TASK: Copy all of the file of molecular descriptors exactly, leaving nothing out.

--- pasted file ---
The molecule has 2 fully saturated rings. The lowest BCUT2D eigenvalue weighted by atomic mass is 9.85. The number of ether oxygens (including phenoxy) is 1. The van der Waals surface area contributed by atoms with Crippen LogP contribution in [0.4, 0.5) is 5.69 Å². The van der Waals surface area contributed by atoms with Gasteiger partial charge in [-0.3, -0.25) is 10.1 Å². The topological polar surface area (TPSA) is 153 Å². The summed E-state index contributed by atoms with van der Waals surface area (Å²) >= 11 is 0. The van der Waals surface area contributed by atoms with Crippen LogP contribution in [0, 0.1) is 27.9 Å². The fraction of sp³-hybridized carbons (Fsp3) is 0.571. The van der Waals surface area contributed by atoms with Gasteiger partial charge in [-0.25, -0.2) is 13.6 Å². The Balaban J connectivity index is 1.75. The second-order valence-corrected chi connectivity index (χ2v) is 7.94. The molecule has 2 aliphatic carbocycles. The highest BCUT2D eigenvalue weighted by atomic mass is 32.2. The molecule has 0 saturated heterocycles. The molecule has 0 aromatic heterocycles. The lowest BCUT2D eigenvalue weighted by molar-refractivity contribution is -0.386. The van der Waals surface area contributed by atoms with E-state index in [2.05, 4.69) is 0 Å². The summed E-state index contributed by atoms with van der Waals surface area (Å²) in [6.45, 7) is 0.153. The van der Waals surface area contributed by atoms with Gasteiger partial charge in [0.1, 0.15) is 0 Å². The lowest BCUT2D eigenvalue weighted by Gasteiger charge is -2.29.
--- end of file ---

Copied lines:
The molecule has 2 fully saturated rings. The lowest BCUT2D eigenvalue weighted by atomic mass is 9.85. The number of ether oxygens (including phenoxy) is 1. The van der Waals surface area contributed by atoms with Crippen LogP contribution in [0.4, 0.5) is 5.69 Å². The van der Waals surface area contributed by atoms with Gasteiger partial charge in [-0.3, -0.25) is 10.1 Å². The topological polar surface area (TPSA) is 153 Å². The summed E-state index contributed by atoms with van der Waals surface area (Å²) >= 11 is 0. The van der Waals surface area contributed by atoms with Crippen LogP contribution in [0, 0.1) is 27.9 Å². The fraction of sp³-hybridized carbons (Fsp3) is 0.571. The van der Waals surface area contributed by atoms with Gasteiger partial charge in [-0.25, -0.2) is 13.6 Å². The Balaban J connectivity index is 1.75. The second-order valence-corrected chi connectivity index (χ2v) is 7.94. The molecule has 2 aliphatic carbocycles. The highest BCUT2D eigenvalue weighted by atomic mass is 32.2. The molecule has 0 saturated heterocycles. The molecule has 0 aromatic heterocycles. The lowest BCUT2D eigenvalue weighted by molar-refractivity contribution is -0.386. The van der Waals surface area contributed by atoms with E-state index in [2.05, 4.69) is 0 Å². The summed E-state index contributed by atoms with van der Waals surface area (Å²) in [6.45, 7) is 0.153. The van der Waals surface area contributed by atoms with Gasteiger partial charge in [0.1, 0.15) is 0 Å². The lowest BCUT2D eigenvalue weighted by Gasteiger charge is -2.29.